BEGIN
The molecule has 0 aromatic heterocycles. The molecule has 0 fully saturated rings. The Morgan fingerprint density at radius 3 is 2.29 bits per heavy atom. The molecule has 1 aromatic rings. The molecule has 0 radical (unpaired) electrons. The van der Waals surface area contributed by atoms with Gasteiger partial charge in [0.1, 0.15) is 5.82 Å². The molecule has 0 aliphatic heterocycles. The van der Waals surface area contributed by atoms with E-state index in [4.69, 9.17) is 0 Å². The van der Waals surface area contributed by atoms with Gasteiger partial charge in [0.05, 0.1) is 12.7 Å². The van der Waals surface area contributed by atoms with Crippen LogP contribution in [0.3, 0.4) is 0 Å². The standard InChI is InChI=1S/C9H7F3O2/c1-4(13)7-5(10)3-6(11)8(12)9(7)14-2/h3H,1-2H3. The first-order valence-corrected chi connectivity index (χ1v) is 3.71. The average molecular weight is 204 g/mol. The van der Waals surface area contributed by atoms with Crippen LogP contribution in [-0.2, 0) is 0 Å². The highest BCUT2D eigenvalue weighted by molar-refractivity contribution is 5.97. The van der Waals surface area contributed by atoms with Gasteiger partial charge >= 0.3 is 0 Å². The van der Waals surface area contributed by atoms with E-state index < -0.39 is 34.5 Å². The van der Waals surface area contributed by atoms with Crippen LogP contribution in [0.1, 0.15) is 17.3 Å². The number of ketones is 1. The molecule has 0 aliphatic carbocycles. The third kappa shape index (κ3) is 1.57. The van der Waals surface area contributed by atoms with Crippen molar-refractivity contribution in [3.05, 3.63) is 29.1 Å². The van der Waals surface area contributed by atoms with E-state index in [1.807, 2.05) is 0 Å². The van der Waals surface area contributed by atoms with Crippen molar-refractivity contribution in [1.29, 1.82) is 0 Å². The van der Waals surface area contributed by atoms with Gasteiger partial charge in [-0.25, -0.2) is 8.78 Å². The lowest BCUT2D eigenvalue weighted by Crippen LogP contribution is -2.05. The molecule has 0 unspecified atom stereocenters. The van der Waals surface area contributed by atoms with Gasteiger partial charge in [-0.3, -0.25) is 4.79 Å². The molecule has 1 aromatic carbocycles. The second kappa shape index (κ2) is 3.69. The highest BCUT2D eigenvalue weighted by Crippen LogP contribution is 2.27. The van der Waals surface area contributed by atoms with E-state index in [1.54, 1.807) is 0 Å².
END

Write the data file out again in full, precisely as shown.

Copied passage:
The molecule has 0 aromatic heterocycles. The molecule has 0 fully saturated rings. The Morgan fingerprint density at radius 3 is 2.29 bits per heavy atom. The molecule has 1 aromatic rings. The molecule has 0 radical (unpaired) electrons. The van der Waals surface area contributed by atoms with Gasteiger partial charge in [0.1, 0.15) is 5.82 Å². The molecule has 0 aliphatic heterocycles. The van der Waals surface area contributed by atoms with E-state index in [4.69, 9.17) is 0 Å². The van der Waals surface area contributed by atoms with Gasteiger partial charge in [0.05, 0.1) is 12.7 Å². The van der Waals surface area contributed by atoms with Crippen LogP contribution in [0.3, 0.4) is 0 Å². The standard InChI is InChI=1S/C9H7F3O2/c1-4(13)7-5(10)3-6(11)8(12)9(7)14-2/h3H,1-2H3. The first-order valence-corrected chi connectivity index (χ1v) is 3.71. The average molecular weight is 204 g/mol. The van der Waals surface area contributed by atoms with Crippen LogP contribution in [-0.2, 0) is 0 Å². The highest BCUT2D eigenvalue weighted by molar-refractivity contribution is 5.97. The van der Waals surface area contributed by atoms with Gasteiger partial charge >= 0.3 is 0 Å². The van der Waals surface area contributed by atoms with E-state index < -0.39 is 34.5 Å². The van der Waals surface area contributed by atoms with Crippen LogP contribution in [0.1, 0.15) is 17.3 Å². The number of ketones is 1. The molecule has 0 aliphatic carbocycles. The third kappa shape index (κ3) is 1.57. The van der Waals surface area contributed by atoms with Crippen molar-refractivity contribution in [3.05, 3.63) is 29.1 Å². The van der Waals surface area contributed by atoms with E-state index in [1.807, 2.05) is 0 Å². The van der Waals surface area contributed by atoms with Crippen molar-refractivity contribution in [1.29, 1.82) is 0 Å². The van der Waals surface area contributed by atoms with Gasteiger partial charge in [-0.25, -0.2) is 8.78 Å². The lowest BCUT2D eigenvalue weighted by Crippen LogP contribution is -2.05. The molecule has 0 unspecified atom stereocenters. The van der Waals surface area contributed by atoms with Gasteiger partial charge in [-0.3, -0.25) is 4.79 Å². The molecule has 1 aromatic carbocycles. The second kappa shape index (κ2) is 3.69. The highest BCUT2D eigenvalue weighted by Crippen LogP contribution is 2.27. The van der Waals surface area contributed by atoms with E-state index in [1.54, 1.807) is 0 Å².